It is estimated that the development of a new anticancer agent costs US $800-1,000 million and takes over a decade between conception and approval. However, 90% of novel antineoplastic drugs fail in the clinic despite evidence of antitumor efficacy in classical preclinical models. This raises serious concerns whether such models are predictive of drug efficacy in humans, supporting the development of alternative approaches. Furthermore, a general transition has been observed from the empirical drug screening of cytotoxic agents against uncharacterized tumor models to target-orientated drug screening of agents with defined mechanisms of action. New approaches to anticancer drug development involve the molecular characterization of models along with an appreciation of the pharmacodynamic and pharmacokinetic properties of the tested drug. This chapter focuses on the classical and new preclinical screening models and techniques for anticancer drug development.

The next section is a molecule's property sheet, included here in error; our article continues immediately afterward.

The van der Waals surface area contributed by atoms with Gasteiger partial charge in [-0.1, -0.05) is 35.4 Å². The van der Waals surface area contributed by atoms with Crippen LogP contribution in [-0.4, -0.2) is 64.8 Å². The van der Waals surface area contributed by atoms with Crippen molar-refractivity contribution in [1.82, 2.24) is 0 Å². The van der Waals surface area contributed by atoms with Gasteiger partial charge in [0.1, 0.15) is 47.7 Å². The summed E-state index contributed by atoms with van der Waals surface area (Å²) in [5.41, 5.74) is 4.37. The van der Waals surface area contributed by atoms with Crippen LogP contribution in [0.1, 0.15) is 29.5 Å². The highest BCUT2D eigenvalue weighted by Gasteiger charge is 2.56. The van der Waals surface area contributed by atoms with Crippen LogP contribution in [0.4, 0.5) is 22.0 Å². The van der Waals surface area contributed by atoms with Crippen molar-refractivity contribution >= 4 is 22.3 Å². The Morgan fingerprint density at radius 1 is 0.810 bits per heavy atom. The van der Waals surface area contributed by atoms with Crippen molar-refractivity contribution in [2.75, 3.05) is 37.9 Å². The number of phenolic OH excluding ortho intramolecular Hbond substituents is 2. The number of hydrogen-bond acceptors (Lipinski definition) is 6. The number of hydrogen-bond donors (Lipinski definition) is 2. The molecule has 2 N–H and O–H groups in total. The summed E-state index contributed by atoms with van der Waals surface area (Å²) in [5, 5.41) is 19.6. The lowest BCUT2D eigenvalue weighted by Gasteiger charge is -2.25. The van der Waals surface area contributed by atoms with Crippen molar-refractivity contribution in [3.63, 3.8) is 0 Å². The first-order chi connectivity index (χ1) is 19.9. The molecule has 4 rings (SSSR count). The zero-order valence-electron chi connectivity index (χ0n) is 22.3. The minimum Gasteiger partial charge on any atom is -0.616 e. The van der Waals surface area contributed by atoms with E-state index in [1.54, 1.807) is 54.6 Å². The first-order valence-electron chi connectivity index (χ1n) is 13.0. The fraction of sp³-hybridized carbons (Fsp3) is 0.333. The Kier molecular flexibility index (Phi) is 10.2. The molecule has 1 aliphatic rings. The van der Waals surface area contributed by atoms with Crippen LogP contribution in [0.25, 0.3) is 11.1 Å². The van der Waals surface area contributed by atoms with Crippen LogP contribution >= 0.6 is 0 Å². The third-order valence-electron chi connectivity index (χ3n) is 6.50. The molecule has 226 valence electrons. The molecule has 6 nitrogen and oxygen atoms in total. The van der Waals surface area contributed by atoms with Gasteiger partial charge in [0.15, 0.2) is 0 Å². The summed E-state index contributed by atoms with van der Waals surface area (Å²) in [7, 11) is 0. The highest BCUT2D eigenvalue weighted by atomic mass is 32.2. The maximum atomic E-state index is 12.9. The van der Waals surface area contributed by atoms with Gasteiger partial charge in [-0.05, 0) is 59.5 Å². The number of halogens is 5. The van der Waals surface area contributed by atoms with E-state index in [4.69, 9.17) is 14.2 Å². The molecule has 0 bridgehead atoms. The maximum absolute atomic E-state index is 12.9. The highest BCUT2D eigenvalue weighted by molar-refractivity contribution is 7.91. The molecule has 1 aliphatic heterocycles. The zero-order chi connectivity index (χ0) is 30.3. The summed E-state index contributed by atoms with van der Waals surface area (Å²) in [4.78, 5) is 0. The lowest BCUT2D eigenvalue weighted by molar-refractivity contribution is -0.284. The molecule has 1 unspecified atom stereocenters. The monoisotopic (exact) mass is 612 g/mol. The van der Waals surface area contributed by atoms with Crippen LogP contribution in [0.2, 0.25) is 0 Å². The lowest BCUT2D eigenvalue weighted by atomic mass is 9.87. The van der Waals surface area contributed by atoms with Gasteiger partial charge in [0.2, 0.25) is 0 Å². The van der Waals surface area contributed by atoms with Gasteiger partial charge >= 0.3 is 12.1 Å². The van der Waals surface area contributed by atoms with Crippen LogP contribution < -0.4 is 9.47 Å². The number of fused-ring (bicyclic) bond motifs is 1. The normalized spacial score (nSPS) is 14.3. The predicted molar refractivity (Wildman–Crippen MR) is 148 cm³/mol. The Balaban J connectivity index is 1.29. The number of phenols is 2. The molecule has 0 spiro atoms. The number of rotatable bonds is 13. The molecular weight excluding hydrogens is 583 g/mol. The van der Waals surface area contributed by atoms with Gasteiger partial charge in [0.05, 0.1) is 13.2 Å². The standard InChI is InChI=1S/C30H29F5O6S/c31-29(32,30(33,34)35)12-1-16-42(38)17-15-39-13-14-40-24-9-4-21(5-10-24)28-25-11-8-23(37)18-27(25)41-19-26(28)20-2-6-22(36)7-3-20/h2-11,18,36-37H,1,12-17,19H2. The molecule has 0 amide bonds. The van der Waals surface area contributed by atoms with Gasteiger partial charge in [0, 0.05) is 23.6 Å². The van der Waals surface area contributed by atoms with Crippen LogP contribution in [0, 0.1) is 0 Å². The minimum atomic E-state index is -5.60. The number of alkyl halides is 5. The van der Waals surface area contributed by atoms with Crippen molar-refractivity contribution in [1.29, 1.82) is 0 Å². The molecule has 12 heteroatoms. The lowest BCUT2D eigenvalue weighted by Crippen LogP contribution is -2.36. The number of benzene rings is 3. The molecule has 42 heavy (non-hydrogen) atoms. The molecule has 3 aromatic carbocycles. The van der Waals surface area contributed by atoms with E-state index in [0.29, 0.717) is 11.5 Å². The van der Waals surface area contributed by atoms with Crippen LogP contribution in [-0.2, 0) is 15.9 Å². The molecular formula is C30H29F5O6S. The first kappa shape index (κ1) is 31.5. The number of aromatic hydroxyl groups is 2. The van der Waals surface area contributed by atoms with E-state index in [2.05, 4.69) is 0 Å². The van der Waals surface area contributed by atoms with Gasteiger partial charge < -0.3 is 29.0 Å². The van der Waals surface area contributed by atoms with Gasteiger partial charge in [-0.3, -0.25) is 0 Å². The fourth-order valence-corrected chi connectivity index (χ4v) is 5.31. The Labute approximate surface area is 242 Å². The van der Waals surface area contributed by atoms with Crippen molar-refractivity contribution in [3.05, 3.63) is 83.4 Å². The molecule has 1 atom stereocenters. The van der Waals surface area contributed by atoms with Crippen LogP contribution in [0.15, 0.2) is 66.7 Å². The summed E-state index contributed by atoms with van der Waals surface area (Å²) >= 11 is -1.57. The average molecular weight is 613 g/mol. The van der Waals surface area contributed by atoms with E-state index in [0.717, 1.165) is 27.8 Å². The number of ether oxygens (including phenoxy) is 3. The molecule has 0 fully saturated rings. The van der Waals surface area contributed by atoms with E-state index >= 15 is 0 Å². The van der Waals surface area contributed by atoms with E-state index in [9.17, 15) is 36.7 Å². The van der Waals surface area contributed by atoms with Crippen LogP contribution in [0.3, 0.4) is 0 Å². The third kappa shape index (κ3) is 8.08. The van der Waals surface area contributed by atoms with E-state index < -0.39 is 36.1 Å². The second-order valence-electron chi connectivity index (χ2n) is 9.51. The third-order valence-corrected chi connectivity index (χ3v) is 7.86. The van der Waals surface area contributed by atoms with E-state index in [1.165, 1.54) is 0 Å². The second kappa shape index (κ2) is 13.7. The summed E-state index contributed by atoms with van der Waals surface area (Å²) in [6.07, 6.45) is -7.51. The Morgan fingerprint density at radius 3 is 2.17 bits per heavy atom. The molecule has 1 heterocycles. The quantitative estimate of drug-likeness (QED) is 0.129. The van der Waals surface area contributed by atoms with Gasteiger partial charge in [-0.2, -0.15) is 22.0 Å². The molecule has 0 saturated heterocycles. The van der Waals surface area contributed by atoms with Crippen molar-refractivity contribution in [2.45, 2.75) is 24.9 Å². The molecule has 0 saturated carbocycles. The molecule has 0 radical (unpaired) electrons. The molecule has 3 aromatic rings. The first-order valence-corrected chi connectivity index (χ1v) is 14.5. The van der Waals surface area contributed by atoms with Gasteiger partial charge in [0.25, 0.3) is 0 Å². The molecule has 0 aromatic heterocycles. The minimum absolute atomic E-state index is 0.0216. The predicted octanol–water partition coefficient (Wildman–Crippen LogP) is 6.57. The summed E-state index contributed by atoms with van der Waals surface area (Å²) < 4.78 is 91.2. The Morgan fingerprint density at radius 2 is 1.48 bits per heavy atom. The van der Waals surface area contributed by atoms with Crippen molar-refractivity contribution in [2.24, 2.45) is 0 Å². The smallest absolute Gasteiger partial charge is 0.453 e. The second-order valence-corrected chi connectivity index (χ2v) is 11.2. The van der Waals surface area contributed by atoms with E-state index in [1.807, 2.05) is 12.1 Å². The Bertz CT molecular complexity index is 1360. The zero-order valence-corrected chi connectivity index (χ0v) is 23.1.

ASJC Scopus subject areas
- Pharmacology, Toxicology and Pharmaceutics(all)